As a result Torontonians, deprived of outlets for physical and psychological energy, are increasingly reacting like bottles under continued pressure, with some of these coming violently uncorked. Suddenly, in my experience, everyone sees every other human being as a threat. Accordingly, I am scowled at or sidestepped every single time I exit my home to get food or household goods. Everyone is so wired from the province’s Chicken Little pronouncements about risk that nerves are extremely frayed, friends are increasingly seen as biological weapons, and being out of doors is now considered by many to be an existential threat.
I have been screamed at, and belligerently insulted, by I-can’t-count-how-many people there. Often, it’s for the transgression of encroaching on the 6-foot (2-metre) mandated minimum boundary between humans. Just last week, my mother came to town to visit from Montreal, and she, two of my kids and I went to one of the only places one’s allowed — a grocer, with a few ready-to-eat meals — to get provisions and pizza. As I approached an empty counter to see what they were serving, someone beyond my field of vision began screaming at me at the top of his lungs for “coming too close” to him. I stopped in my tracks and stared, dumbfounded, since he was likely about 6 feet away at the time, and there was no way in that store’s narrow aisles to ensure keeping that distance, anyway. And so, I had mistakenly assumed that anyone there was willing to “take the risk.”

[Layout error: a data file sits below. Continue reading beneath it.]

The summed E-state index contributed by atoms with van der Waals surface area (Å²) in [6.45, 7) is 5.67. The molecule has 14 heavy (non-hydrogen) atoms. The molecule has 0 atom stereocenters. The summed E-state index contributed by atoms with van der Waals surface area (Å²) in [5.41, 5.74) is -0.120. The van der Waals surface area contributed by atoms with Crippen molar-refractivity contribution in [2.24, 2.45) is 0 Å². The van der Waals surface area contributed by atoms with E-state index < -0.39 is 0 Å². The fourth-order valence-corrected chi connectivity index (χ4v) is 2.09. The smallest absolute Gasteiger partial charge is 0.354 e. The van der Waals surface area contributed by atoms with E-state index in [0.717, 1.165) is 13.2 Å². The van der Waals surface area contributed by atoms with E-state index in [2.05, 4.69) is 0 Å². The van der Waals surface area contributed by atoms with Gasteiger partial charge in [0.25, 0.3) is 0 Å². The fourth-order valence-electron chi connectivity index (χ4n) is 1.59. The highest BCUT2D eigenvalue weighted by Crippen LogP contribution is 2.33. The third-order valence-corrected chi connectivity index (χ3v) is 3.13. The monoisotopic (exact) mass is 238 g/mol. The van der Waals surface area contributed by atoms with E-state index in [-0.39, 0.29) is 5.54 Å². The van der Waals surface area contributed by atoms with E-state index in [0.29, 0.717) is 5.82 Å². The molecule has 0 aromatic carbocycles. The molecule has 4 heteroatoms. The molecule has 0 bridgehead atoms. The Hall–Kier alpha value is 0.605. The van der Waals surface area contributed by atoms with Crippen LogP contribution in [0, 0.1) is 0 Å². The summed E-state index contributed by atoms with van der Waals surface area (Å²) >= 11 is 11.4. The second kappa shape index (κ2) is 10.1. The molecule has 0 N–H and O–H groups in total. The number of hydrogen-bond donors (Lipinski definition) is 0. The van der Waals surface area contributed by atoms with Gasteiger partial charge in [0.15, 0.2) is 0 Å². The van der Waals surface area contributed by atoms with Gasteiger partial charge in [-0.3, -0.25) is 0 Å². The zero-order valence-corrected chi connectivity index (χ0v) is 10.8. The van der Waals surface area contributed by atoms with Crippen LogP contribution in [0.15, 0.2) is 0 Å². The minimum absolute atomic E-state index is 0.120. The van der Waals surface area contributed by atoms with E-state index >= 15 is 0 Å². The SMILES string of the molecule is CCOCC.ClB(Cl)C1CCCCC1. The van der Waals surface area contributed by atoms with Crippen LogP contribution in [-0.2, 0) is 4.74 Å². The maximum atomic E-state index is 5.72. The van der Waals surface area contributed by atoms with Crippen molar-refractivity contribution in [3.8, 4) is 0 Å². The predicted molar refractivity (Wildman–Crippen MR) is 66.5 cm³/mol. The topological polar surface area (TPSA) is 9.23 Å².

“ASSH*LE!” he yelled at me. “Go f**k yourself! There are rules!” I hadn’t uttered a word, and all of this happened in about 4 seconds, tops. My kids, mother and I stared at each other, no idea what to say. They agreed later (I asked them) that I’d done nothing worth provoking this. After, however, I called him a “deranged human being” and we moved on. I couldn’t hear the rest of what he yelled as I walked out of earshot.
The month before, an Air Canada attendant I passed on an escalator as I exited the airport in Toronto lost her sh*t on me, in seconds. I always walk faster than others, especially in airports. As I approached her on the escalator, I politely and quietly said, “Excuse me,” stepping around her on the way down. “Hey! You’re not allowed to come that close to me!” I stopped, turned around a few steps below, and retorted, “You mean, like on that flight we just exited, where we were sharing a sardine can, elbow to elbow, for the past 1.5 hours?” “Assh*le,” she said, and her co-worker chimed in, in agreement, clucking her tongue at my perceived insouciance. “Can’t you read English?” “No, I guess I can’t,” I told her.